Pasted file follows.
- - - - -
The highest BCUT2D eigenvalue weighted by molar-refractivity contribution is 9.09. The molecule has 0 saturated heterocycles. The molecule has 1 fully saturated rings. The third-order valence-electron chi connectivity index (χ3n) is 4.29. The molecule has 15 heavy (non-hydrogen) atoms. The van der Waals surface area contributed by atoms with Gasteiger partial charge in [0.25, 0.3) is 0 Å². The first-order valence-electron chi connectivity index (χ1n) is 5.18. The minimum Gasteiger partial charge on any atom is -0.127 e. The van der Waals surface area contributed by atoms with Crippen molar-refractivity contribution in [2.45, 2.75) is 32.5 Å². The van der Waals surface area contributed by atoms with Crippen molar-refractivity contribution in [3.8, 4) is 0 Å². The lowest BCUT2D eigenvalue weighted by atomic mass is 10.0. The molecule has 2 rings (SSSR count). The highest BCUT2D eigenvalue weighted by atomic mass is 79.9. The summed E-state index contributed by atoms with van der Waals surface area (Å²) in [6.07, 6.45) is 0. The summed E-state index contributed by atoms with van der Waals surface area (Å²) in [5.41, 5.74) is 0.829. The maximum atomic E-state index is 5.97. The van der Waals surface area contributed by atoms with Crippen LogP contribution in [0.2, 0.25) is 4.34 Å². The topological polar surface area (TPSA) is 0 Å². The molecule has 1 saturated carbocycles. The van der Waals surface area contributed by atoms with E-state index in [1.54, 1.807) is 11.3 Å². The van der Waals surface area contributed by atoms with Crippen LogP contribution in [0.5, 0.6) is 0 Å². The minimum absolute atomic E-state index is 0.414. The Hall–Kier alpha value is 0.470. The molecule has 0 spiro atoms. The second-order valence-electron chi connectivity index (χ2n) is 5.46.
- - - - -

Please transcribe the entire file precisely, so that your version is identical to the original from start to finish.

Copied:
The highest BCUT2D eigenvalue weighted by molar-refractivity contribution is 9.09. The molecule has 0 saturated heterocycles. The molecule has 1 fully saturated rings. The third-order valence-electron chi connectivity index (χ3n) is 4.29. The molecule has 15 heavy (non-hydrogen) atoms. The van der Waals surface area contributed by atoms with Gasteiger partial charge in [0.25, 0.3) is 0 Å². The first-order valence-electron chi connectivity index (χ1n) is 5.18. The minimum Gasteiger partial charge on any atom is -0.127 e. The van der Waals surface area contributed by atoms with Crippen molar-refractivity contribution in [2.45, 2.75) is 32.5 Å². The van der Waals surface area contributed by atoms with Crippen molar-refractivity contribution in [3.8, 4) is 0 Å². The lowest BCUT2D eigenvalue weighted by atomic mass is 10.0. The molecule has 2 rings (SSSR count). The highest BCUT2D eigenvalue weighted by atomic mass is 79.9. The summed E-state index contributed by atoms with van der Waals surface area (Å²) in [6.07, 6.45) is 0. The summed E-state index contributed by atoms with van der Waals surface area (Å²) in [5.41, 5.74) is 0.829. The maximum atomic E-state index is 5.97. The van der Waals surface area contributed by atoms with Crippen LogP contribution in [0.2, 0.25) is 4.34 Å². The topological polar surface area (TPSA) is 0 Å². The molecule has 1 saturated carbocycles. The van der Waals surface area contributed by atoms with E-state index in [1.54, 1.807) is 11.3 Å². The van der Waals surface area contributed by atoms with Crippen LogP contribution in [0.5, 0.6) is 0 Å². The minimum absolute atomic E-state index is 0.414. The Hall–Kier alpha value is 0.470. The molecule has 0 spiro atoms. The second-order valence-electron chi connectivity index (χ2n) is 5.46.